A lack of sleep will have a negative impact on your cognitive performance. Sleep is important for not only resting the brain, but consolidating memories and learning from our experiences the previous day. Brain research as recently as 2012 showed that whilst we sleep our glymphatic system cleans our brains, removing neurotoxins overnight. This process takes between seven and nine hours depending on the person and we require undisturbed sleep throughout this process. Not getting regular good quality sleep will allow these neurotoxins to accumulate, which can eventually lead to degenerative disorders such as Alzheimer’s and Parkinson’s in old age.On a more short term basis, population norm studies have shown that any disruption to a good night’s sleep can reduce your working IQ by as much as five to eight points the next day. Furthermore, a whole night’s lost sleep can cause up to one standard deviation loss of IQ, which means the brain is effectively working as if with a learning disability.

There are some people who think they can function effectively on four to six hours sleep a night, however these people are a genetic anomaly and might actually be doing irreparable long-term harm to their brain.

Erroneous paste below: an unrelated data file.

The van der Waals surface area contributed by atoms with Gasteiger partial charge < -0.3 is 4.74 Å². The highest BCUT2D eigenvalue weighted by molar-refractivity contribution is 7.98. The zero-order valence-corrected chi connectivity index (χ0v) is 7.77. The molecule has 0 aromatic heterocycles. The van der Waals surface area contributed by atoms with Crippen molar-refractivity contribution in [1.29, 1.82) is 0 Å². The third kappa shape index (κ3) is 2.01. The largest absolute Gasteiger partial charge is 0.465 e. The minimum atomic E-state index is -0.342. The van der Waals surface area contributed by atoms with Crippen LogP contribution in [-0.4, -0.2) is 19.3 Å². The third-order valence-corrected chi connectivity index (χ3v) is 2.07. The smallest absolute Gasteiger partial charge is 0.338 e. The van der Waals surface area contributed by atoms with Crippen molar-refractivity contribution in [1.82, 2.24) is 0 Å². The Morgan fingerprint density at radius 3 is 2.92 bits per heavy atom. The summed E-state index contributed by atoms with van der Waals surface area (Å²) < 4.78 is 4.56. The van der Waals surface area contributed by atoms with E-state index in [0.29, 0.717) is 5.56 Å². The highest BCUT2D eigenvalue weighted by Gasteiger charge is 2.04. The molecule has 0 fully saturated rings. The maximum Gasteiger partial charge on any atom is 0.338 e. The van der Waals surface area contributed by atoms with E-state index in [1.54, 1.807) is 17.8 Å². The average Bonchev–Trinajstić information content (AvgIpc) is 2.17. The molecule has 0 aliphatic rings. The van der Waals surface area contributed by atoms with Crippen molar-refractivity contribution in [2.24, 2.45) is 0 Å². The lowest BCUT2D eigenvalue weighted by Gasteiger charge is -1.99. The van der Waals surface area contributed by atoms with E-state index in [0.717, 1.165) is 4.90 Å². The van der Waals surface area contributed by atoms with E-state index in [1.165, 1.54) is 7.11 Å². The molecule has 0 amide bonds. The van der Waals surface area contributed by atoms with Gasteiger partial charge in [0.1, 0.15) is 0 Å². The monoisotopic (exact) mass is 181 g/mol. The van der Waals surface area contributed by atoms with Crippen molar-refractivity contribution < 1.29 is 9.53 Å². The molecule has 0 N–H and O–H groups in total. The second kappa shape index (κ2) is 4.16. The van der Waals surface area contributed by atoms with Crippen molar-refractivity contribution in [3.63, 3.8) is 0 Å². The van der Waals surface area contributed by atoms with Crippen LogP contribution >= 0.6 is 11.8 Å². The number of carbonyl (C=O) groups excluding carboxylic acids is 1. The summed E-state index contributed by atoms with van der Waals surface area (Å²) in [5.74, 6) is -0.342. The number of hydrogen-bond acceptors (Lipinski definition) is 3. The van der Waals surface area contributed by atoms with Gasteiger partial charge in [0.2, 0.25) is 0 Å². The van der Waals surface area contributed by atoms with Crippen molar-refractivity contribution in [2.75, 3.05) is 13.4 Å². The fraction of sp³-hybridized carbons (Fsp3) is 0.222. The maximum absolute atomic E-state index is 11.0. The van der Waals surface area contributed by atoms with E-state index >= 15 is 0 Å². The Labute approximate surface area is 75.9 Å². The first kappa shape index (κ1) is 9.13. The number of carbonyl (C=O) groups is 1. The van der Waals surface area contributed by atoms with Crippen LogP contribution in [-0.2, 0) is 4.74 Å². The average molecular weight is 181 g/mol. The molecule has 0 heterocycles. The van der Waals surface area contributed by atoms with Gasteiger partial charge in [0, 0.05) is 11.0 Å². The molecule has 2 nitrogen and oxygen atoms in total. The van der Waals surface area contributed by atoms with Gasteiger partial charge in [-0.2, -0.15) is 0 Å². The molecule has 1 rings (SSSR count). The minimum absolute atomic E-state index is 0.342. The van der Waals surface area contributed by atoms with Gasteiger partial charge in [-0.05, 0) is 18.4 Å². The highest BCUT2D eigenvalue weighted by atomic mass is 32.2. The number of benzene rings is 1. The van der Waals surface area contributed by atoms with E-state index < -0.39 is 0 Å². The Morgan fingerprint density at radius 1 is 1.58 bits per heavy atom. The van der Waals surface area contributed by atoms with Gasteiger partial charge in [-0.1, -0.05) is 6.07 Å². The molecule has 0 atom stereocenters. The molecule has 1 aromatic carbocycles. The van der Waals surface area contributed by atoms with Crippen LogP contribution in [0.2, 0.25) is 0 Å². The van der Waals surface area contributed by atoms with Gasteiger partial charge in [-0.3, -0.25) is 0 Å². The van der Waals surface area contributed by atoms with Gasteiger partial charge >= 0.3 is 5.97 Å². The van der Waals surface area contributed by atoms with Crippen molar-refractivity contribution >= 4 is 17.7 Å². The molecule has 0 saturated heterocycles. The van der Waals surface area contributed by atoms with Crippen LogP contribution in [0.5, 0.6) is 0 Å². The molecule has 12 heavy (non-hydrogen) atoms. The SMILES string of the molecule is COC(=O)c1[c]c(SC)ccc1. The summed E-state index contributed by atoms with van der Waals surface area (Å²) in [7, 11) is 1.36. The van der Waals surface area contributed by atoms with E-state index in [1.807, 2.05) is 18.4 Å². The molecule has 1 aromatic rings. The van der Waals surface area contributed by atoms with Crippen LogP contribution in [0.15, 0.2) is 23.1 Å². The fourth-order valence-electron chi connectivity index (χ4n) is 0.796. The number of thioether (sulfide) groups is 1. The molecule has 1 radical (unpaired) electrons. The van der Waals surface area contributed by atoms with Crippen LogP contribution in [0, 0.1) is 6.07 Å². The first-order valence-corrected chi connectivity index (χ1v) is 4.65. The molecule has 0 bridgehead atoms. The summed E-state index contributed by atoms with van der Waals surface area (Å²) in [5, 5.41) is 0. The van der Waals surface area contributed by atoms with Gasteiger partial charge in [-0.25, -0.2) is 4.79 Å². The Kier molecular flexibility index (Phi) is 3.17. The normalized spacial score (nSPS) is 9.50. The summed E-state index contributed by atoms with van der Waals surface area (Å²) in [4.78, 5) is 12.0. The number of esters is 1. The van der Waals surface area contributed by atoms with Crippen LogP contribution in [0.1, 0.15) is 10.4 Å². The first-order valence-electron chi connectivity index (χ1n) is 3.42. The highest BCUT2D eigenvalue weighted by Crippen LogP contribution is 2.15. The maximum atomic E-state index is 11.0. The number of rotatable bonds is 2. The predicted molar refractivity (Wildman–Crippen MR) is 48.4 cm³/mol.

• Ensure you get seven to nine hours of good quality sleep every night.
  • Avoid using your smartphone for an hour before bed. The pineal gland, which secretes the sleep-inducing hormone, melatonin, is triggered by darkness. The blue light that phone and laptop screens emit confuses the gland into thinking it is daytime and therefore falling asleep as well as the quality of our sleep, can be negatively impacted.
  • Try to sleep in complete darkness, with no stand-by lights in the bedroom and with black out curtains or by wearing an eye mask.
  • Avoid alcohol for at least two hours before your bed time, as your sleep is disrupted whilst your body metabolises the alcohol to detoxify your system.
  • Avoid caffeinated drinks after 2pm, as the half-life of caffeine is eight to ten hours which can disturb your sleep.
  • Try napping during the day. This can give your brain a boost and reinvigorate it. A 30 minute nap improves your learning and memory. A 60 – 90 min nap will support the formation of new neural connections, which aids creativity and helps retain information.



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